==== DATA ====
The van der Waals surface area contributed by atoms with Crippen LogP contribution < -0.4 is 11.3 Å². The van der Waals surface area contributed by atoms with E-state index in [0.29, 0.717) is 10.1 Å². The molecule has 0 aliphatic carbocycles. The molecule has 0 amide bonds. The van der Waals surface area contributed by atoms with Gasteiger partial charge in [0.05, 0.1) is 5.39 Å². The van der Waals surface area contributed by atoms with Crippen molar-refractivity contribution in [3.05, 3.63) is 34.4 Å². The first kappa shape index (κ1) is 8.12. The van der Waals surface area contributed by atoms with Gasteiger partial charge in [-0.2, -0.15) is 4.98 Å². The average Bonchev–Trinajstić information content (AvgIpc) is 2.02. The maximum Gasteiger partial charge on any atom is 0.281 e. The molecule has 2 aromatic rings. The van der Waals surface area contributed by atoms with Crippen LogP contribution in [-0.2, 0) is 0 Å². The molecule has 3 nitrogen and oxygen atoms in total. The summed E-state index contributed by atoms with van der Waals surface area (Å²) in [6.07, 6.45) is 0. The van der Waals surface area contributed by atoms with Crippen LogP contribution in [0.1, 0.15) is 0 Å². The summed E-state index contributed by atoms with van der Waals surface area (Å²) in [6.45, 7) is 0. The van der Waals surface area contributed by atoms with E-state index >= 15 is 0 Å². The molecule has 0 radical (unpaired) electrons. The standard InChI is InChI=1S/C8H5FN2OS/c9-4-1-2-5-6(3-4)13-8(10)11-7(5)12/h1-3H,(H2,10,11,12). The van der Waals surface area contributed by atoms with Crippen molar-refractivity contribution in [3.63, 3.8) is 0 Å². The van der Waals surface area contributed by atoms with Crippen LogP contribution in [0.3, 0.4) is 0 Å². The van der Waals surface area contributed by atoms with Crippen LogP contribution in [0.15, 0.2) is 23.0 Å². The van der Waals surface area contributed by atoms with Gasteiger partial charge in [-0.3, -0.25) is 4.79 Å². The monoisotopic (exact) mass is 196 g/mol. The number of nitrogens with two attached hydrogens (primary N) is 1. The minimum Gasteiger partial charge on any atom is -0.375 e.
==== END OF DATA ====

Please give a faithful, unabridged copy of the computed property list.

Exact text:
The van der Waals surface area contributed by atoms with Crippen LogP contribution < -0.4 is 11.3 Å². The van der Waals surface area contributed by atoms with E-state index in [0.29, 0.717) is 10.1 Å². The molecule has 0 aliphatic carbocycles. The molecule has 0 amide bonds. The van der Waals surface area contributed by atoms with Gasteiger partial charge in [0.05, 0.1) is 5.39 Å². The van der Waals surface area contributed by atoms with Crippen molar-refractivity contribution in [3.05, 3.63) is 34.4 Å². The first kappa shape index (κ1) is 8.12. The van der Waals surface area contributed by atoms with Gasteiger partial charge in [-0.2, -0.15) is 4.98 Å². The average Bonchev–Trinajstić information content (AvgIpc) is 2.02. The maximum Gasteiger partial charge on any atom is 0.281 e. The molecule has 2 aromatic rings. The van der Waals surface area contributed by atoms with Crippen LogP contribution in [-0.2, 0) is 0 Å². The molecule has 3 nitrogen and oxygen atoms in total. The summed E-state index contributed by atoms with van der Waals surface area (Å²) in [6.07, 6.45) is 0. The van der Waals surface area contributed by atoms with Crippen LogP contribution in [0.1, 0.15) is 0 Å². The summed E-state index contributed by atoms with van der Waals surface area (Å²) in [6.45, 7) is 0. The van der Waals surface area contributed by atoms with E-state index >= 15 is 0 Å². The molecule has 0 radical (unpaired) electrons. The standard InChI is InChI=1S/C8H5FN2OS/c9-4-1-2-5-6(3-4)13-8(10)11-7(5)12/h1-3H,(H2,10,11,12). The van der Waals surface area contributed by atoms with Crippen molar-refractivity contribution in [3.63, 3.8) is 0 Å². The van der Waals surface area contributed by atoms with Crippen LogP contribution in [0.3, 0.4) is 0 Å². The van der Waals surface area contributed by atoms with Crippen LogP contribution in [0.15, 0.2) is 23.0 Å². The van der Waals surface area contributed by atoms with Gasteiger partial charge in [-0.3, -0.25) is 4.79 Å². The monoisotopic (exact) mass is 196 g/mol. The number of nitrogens with two attached hydrogens (primary N) is 1. The minimum Gasteiger partial charge on any atom is -0.375 e.